When it comes to hiring talented candidates, every commercial industry has its own unique challenges to contend with. And while general recruitment advice may be relevant under the right conditions, it's crucial for hiring managers to develop holistic perspectives about the positions they're trying to fill. This is especially important for employers in the manufacturing sector, as it is currently undergoing a major transformation thanks to new digital technologies and the push for increased automation.
Locating qualified candidates who fit the traditional mold is becoming more difficult for manufacturers throughout the U.S. According to a report from Deloitte, the current skills gap in manufacturing could lead to an estimated 2.4 million unfilled positions between 2018 and 2028. What's more, a large portion of the industry's workforce is nearing retirement age, per research from the Society for Human Resource Management, which may negatively impact companies looking to build a sustainable, future-proofed employee base. However, shifting labor force demographics also offer employers an opportunity to reassess their hiring practices and onboard candidates with the right combination of knowledge, technical skills and technology-based proficiencies.
Here are three key traits to look for when recruiting manufacturing professionals:
Attention to detail
While it's true that detail-oriented candidates are valuable in nearly every industry, manufacturing roles require workers to be exceptionally alert, observant and quick to act. Working alongside heavy machinery comes with a variety of health and safety risks, which can be offset by employees who are able to forge a deep understanding of workplace hazards.
Attention to detail is also essential for optimizing production processes, reducing downtime and boosting productivity, according to Thomas International. As manufacturers continue to pursue digital transformation, this trait will be incredibly valuable to their restructuring efforts and the development of new manufacturing techniques.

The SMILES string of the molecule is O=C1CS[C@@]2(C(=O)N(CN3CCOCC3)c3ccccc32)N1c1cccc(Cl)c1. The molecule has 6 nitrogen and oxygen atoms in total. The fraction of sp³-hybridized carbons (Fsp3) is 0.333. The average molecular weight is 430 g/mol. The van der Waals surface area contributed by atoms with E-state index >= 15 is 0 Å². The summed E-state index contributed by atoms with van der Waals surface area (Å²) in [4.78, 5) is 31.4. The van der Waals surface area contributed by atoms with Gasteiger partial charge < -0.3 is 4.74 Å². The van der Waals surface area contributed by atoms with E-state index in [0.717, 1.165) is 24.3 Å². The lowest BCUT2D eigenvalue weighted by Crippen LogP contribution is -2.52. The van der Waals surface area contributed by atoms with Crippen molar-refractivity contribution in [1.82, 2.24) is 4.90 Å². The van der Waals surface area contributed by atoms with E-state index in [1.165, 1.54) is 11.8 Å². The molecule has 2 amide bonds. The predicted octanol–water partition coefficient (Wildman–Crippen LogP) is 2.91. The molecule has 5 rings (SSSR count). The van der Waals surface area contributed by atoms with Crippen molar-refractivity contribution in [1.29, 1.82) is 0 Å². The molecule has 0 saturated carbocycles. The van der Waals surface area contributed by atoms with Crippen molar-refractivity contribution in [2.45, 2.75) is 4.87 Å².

Increased automation has not only changed how workers perform their assigned tasks, it's also generated a variety of advancement opportunities for those willing to be cross-trained. Considering close to 3 million industrial robots are expected to be in use within factory settings by 2020, according to the International Federation of Robotics, manufacturers may benefit from prioritizing adaptability during their recruitment drives.
Tomorrow's manufacturing workers will likely possess a wide range of skills sourced from different disciplines, including supply chain management, IT administration and data analytics. While the completely autonomous factories portrayed in science fiction may be decades off, there will likely be several transitional periods along the way that may force workers to acquire new proficiencies and take on unexpected responsibilities.
Technology and computer skills
The advent of Industry 4.0 has introduced a number of technological advancements that have reshaped how companies design and produce manufactured goods, as noted in a recent article by Boston Consulting Group. From big data analytics and cloud computing to internet of things devices, there is no shortage of new digital technologies that manufacturers are leveraging to streamline their day-to-day operations. That said, large-scale integration of these assets requires significant technical knowledge and an aptitude for IT management.
To keep tech rollouts on schedule and under budget, manufacturers will need to onboard high-quality candidates that are familiar with these emergent systems. Hiring applicants who possess degrees in technology or related work experience can help employers create more effective IT deployment road maps and secure enhanced productivity through workflow innovation.
Keeping pace with modern labor demands is no easy task, especially for recruiters who regularly fill positions that require specific technical skills and industry knowledge. In some cases, it may be beneficial to look for applicants who might not perfectly align with traditional manufacturing roles, but who instead possess the flexibility, tech savvy and personal drive to quickly get up to speed.